How to remove files and directories in Linux

Linux includes two commands that you can use to delete files and directories: rm (remove) and rmdir (remove directory).

rm command to remove a file

The basic syntax of a “rm” command is as follows:

# rm [options] file-list

The rm utility removes hard and/or symbolic links to one or more files. When you remove the last hard link to a file, the file is deleted. Let’s remove a file using rm command:

# rm file01

You might be asked by system to confirm the deletion of the file:

remove file01 (y/n)?

Alternatively, you can also use the -i option, which runs the rm command interactively. So each file will be deleted only after your confirmation.

rm command options

There are several options that can be used with rm commands. Some of the most commonly used options are listed below:

Option Function
–interactive -i Provides an interactive prompt before removing file.
–recursive -r Deletes the contents of the specified directory, including all its subdirectories, and the directory itself
–verbose -v Displays the name of each file as it is removed.
–force -f Without asking for your consent, removes files for which you do not have write access permission. This option also suppresses informative messages if a file does not exist.

rm command Tips

1. The -i or –interactive=always options allow review and confirmation before each entry being deleted. Answering n rather than y to the prompts (Enter must be pressed after y or n) will either skip deleting some files or skip entire directories.

2. -I or –interactive=once prompts only once before removing more than three files, or when removing recursively, whereas -i prompts for each and every file or directory.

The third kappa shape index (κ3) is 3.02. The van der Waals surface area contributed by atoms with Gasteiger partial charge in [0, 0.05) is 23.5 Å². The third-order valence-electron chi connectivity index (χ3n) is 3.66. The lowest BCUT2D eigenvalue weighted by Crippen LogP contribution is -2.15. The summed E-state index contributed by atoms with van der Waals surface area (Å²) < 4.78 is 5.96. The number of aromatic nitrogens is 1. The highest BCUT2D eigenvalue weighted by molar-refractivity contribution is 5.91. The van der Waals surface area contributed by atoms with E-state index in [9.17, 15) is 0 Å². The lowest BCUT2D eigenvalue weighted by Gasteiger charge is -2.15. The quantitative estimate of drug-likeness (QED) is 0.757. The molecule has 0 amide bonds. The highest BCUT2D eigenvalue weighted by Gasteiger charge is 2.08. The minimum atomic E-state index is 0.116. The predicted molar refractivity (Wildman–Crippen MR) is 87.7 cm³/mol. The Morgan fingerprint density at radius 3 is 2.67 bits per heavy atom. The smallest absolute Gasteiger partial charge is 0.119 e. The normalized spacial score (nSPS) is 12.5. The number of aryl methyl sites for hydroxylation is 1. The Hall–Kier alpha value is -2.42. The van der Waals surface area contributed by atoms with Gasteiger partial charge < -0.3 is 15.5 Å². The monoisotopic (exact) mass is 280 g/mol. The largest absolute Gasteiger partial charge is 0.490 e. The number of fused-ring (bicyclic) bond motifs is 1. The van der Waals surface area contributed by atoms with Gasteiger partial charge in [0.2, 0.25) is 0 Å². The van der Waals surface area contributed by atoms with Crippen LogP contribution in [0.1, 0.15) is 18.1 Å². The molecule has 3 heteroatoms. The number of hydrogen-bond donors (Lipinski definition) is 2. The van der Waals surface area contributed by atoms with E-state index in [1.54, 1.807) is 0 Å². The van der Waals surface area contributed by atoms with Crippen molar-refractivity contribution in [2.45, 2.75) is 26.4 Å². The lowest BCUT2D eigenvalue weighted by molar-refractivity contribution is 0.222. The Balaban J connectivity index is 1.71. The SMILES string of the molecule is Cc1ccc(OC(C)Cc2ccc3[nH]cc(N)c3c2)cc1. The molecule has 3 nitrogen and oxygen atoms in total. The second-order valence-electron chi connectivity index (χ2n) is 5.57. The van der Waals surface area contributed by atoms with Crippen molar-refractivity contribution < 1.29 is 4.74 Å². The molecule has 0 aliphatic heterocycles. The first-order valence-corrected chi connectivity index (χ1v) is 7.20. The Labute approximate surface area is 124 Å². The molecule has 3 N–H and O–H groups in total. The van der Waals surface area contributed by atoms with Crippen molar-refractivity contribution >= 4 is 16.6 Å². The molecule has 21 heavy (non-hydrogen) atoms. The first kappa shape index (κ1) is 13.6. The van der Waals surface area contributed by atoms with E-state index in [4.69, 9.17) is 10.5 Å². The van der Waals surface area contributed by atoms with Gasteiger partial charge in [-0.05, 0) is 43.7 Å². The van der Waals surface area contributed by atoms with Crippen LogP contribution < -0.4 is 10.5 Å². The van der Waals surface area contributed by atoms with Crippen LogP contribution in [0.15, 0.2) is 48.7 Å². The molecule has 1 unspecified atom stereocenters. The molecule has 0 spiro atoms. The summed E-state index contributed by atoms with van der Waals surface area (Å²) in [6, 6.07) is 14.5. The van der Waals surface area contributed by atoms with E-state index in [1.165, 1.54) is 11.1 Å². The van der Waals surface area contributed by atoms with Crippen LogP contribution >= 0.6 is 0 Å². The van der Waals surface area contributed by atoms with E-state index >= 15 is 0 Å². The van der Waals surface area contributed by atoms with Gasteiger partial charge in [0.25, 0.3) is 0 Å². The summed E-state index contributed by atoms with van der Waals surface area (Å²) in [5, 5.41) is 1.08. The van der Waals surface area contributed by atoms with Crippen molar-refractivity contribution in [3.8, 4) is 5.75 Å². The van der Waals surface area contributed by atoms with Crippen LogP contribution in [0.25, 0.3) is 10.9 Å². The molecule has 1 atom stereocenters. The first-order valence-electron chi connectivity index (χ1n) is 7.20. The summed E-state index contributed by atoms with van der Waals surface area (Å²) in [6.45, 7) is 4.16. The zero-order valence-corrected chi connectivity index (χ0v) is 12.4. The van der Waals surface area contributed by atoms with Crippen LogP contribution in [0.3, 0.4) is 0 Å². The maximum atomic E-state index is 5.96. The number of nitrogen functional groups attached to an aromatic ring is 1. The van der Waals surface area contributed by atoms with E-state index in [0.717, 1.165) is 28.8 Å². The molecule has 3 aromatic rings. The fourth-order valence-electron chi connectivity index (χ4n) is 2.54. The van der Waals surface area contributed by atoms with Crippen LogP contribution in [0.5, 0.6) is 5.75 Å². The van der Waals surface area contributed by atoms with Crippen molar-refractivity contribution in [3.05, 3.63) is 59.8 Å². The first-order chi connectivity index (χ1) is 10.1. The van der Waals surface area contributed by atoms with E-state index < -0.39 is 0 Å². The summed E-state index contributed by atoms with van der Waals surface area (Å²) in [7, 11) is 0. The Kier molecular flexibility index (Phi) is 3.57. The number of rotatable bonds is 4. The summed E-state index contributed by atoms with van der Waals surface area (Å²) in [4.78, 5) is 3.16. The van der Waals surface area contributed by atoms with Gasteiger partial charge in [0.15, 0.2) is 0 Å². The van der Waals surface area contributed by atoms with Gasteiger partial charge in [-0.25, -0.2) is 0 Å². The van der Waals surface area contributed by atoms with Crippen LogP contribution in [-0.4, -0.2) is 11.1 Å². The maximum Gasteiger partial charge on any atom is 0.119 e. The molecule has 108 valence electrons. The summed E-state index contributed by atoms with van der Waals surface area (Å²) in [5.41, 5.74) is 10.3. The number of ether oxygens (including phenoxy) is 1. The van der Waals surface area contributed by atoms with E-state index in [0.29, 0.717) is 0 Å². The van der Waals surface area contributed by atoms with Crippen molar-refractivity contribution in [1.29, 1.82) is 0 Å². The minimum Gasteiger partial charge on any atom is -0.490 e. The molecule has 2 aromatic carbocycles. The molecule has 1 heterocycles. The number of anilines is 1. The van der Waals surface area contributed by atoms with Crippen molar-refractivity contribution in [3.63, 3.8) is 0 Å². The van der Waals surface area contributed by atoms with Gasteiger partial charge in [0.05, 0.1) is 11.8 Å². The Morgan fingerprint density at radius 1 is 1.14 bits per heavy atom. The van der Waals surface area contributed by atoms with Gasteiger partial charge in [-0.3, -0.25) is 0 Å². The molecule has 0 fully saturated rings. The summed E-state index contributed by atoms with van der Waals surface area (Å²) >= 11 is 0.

rmdir command to remove directories

The rmdir command is used to delete empty directories. This command will fail if the directory is not empty (use rm -r to delete a directory and all the files within the directory). You can use the “rm -fr” to remove directories that are not empty.

The basic syntax of a “rmdir” command is as follows:

# rmdir [options] directory-list

The directory-list is a list of pathnames of empty directories that rmdir removes.

Example for “rmdir” command:

# rmdir /tmp/dir01

rmdir command options

Unlike rm command, rmdir command has fewer options.

Option Function
–ignore-fail-on-non-empty Suppresses the message rmdir normally displays when it fails because a directory is not empty.
–verbose -v Displays the names of directories as they are removed.
–parents -p Removes a hierarchy of empty directories.

Remove files and directories recursively

Use the rm utility with the –r option if you need to remove directories that are not empty, together with their contents. For example:

# rm -fr /tmp/dir01

The -f option makes the rmdir command continue silently even when a file or directory to be deleted is not present.